Scripted changing of XML files made easy

Changing the content of a configuration file on an Unix system, like Linux, can be easy. That task quickly becomes a whole different ballgame when you’re dealing with XML files, because this format imposes a couple of restrictions on the XML element values, for instance. You’ll probably be able to get the job done when using traditional tools like sed and awk, but I would advise against it.

First things first. I feel it’s best to use an XML editing tool to modify an XML file because of the constraints the XML format enforces. Everybody knows that certain characters, like < and &, must be encoded when used in an element value. There are more limits, but safeguarding against those in a sed statement is just a lot of lost energy.

Now what’s the best way to script XML file changes on a Linux system then? I don’t know, but I can think of two options. The first would be XSLT, but that might prove to be too complex. The other is a specialized tool called xmlstarlet and it works great. Changing XML files was easier that I had imagined.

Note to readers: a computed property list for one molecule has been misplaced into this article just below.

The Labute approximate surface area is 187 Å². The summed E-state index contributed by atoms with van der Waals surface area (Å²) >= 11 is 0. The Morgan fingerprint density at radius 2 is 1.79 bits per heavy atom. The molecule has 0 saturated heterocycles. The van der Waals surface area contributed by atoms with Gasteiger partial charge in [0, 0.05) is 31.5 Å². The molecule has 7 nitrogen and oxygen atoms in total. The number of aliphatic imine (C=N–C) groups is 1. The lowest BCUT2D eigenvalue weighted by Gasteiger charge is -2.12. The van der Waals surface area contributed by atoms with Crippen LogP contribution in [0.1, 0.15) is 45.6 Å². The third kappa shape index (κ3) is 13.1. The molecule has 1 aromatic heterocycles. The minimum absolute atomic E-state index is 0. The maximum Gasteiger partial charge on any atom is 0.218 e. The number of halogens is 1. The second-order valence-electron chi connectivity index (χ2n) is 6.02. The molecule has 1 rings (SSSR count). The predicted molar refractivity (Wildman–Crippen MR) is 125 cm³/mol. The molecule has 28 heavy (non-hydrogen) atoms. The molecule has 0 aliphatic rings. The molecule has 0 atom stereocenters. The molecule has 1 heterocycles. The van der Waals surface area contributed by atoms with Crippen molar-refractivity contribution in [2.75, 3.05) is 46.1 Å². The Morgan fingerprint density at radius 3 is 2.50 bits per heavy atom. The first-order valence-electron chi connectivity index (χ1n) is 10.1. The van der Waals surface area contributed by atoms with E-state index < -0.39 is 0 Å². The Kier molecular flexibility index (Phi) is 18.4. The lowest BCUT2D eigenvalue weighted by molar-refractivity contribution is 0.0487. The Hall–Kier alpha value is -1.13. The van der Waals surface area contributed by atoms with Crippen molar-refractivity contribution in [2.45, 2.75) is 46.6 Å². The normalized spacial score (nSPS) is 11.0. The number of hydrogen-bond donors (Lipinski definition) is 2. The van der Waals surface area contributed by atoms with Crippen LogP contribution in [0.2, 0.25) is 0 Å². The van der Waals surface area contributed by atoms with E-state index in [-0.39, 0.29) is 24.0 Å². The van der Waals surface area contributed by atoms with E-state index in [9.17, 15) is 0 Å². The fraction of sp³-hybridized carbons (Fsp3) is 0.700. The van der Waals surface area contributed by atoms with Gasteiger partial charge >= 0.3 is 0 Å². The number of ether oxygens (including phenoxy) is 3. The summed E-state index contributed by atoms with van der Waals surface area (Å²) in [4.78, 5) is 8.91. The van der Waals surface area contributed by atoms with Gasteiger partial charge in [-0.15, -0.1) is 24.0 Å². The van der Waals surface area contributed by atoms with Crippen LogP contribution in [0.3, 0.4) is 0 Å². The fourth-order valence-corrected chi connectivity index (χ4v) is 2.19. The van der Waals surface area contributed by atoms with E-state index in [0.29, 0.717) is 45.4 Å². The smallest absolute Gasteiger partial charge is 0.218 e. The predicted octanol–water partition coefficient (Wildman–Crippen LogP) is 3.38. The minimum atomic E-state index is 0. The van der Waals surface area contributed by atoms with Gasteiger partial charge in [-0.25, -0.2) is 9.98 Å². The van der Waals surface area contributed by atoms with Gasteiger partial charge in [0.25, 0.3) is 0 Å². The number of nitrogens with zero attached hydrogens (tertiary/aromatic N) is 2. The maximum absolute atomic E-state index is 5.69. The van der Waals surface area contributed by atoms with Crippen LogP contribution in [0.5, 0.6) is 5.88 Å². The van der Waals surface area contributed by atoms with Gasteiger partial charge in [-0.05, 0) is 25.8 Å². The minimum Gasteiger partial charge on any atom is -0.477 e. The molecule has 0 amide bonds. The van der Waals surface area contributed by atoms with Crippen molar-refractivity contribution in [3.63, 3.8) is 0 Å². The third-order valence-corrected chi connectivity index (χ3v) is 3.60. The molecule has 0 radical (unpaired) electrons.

Now if you’re updating an XML file using elements with a default XML namespace, xmlstarlet will give you some trouble when using an XPath expression. It’s real easy to solve. Say the XML document looks like this:

<root xmlns="urn:bastb:root-example:2.0">
 <sub1 xmlns="urn:bastb:sub-example:2.0">
  <subsub1 name="attribute-value" />
 <sub2 host="localhost">
  <for name="counter" start="1" max="99" step="1" />

Setting the value of the max attribute to 101 on for and the updating the value of the name attribute on subsub1 element can be archieved by this command line:

 xmlstarlet ed -N mu=urn:bastb:root-example:2.0 -N bu=urn:bastb:sub-example:2.0 \
   -u '/mu:root/mu:sub2[@host="localhost"]/mu:for[1]/@max' -v 101  \
   -u '/mu:root/bu:sub1/bu:subsub1/@name' -v sometest

xmlstarlet is an impressive piece of work. It allows you to add elements, with a bunch of attributes in a snap, like this post on stackoverflow illustrates. The tool allows you to modify existing attribute values, or even add an attribute. There’s an issue with xmlstarlet producing invalid XML when adding an existing attribute, but it’s not that hard to test for it.

Feedback is appreciated

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